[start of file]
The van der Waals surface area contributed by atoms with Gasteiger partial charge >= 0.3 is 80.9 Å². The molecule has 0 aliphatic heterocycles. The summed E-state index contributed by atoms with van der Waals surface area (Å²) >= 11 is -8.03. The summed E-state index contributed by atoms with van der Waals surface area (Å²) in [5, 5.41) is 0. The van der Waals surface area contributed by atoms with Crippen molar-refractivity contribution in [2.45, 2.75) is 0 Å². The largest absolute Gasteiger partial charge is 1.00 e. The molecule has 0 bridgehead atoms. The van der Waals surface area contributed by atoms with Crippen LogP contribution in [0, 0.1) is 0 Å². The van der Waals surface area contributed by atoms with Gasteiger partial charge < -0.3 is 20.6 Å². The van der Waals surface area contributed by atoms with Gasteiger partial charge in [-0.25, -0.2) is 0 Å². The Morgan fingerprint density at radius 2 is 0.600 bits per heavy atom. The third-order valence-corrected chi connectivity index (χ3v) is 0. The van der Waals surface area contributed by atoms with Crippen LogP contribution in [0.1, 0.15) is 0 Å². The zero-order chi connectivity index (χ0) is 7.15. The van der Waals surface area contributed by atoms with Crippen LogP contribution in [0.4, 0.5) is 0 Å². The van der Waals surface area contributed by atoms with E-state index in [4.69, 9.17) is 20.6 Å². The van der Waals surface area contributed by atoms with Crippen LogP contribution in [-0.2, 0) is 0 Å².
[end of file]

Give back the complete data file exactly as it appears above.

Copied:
The van der Waals surface area contributed by atoms with Gasteiger partial charge >= 0.3 is 80.9 Å². The molecule has 0 aliphatic heterocycles. The summed E-state index contributed by atoms with van der Waals surface area (Å²) >= 11 is -8.03. The summed E-state index contributed by atoms with van der Waals surface area (Å²) in [5, 5.41) is 0. The van der Waals surface area contributed by atoms with Crippen molar-refractivity contribution in [2.45, 2.75) is 0 Å². The largest absolute Gasteiger partial charge is 1.00 e. The molecule has 0 bridgehead atoms. The van der Waals surface area contributed by atoms with Crippen LogP contribution in [0, 0.1) is 0 Å². The van der Waals surface area contributed by atoms with Gasteiger partial charge < -0.3 is 20.6 Å². The van der Waals surface area contributed by atoms with Gasteiger partial charge in [-0.25, -0.2) is 0 Å². The Morgan fingerprint density at radius 2 is 0.600 bits per heavy atom. The third-order valence-corrected chi connectivity index (χ3v) is 0. The van der Waals surface area contributed by atoms with Crippen LogP contribution in [0.1, 0.15) is 0 Å². The zero-order chi connectivity index (χ0) is 7.15. The van der Waals surface area contributed by atoms with Crippen LogP contribution in [0.4, 0.5) is 0 Å². The van der Waals surface area contributed by atoms with E-state index in [4.69, 9.17) is 20.6 Å². The van der Waals surface area contributed by atoms with Crippen LogP contribution in [-0.2, 0) is 0 Å².